Positive reactivity contributed to both the Chernobyl accident and the world’s first significant international nuclear accident – the explosion of AECL’s NRX reactor in 1952 at Chalk River.
Following the NRX accident most international regulators and vendors decided to shun reactors with positive reactivity due to the inherent hazard of design. The Canadian nuclear industry and its regulator, however, decided to tolerate this design flaw in order to accommodate the CANDU design.
Does the aging of Canada’s nuclear stations pose an increased accident risk?
Yes. All of Ontario’s reactors are entering the most dangerous stage of their operational lives and will be more prone to unplanned shutdowns and to increased risk of accidents.
Because new reactors can’t be built quickly enough to replace it, Ontario Power Generation is planning the four Pickering B reactors run reactors beyond the date they would normally be shut down. This will increase the risk of a nuclear accident at Pickering.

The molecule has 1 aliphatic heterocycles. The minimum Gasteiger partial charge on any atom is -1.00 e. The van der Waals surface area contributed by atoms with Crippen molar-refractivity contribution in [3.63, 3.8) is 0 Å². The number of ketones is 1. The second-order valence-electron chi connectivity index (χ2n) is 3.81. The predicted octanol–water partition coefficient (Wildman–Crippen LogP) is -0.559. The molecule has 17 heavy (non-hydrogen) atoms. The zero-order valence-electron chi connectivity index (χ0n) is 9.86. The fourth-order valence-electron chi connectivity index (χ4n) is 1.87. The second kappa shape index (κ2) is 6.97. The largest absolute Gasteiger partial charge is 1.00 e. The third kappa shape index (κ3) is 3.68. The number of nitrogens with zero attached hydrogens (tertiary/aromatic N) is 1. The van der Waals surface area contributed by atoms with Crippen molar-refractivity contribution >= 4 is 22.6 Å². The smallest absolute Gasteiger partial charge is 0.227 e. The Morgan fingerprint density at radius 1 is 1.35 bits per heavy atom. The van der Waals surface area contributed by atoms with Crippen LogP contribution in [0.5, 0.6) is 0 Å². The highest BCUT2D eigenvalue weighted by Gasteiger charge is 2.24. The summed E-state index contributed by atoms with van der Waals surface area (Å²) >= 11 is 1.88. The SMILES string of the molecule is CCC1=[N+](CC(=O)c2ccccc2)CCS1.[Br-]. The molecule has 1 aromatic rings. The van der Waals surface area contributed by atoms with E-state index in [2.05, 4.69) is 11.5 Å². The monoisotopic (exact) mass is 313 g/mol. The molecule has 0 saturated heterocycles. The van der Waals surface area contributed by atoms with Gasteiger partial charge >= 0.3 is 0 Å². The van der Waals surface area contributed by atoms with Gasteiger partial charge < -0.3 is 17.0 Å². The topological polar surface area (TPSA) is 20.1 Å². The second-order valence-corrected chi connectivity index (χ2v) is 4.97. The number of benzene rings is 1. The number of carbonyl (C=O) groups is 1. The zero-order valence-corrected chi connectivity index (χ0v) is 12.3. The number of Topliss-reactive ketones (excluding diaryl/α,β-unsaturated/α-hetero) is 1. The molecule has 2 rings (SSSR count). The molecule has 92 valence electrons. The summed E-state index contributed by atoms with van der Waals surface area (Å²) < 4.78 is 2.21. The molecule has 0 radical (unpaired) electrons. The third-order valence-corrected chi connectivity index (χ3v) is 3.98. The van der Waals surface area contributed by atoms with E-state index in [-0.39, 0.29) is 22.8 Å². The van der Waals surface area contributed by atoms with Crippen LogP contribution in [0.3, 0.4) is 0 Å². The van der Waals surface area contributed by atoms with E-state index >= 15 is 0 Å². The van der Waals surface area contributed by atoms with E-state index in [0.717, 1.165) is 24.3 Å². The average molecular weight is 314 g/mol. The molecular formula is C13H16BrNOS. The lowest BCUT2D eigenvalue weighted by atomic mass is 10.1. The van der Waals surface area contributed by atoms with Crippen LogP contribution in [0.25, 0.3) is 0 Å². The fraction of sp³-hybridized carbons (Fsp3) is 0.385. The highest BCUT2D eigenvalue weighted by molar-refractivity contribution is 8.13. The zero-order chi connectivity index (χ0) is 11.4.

What have other countries done to avoid severe nuclear accidents?
In 2000, Germany committed to phasing out nuclear power and phasing in clean, green renewable energy. Germany’s then-Environment Minister Jurgen Trittin said that phasing out nuclear power was “a logical response to Chernobyl.”
In a referendum following Chernobyl accident, Italy voted to abandon nuclear power completely in 1987. Italy subsequently closed all of its reactors and placed a moratorium on the construction of new nuclear stations.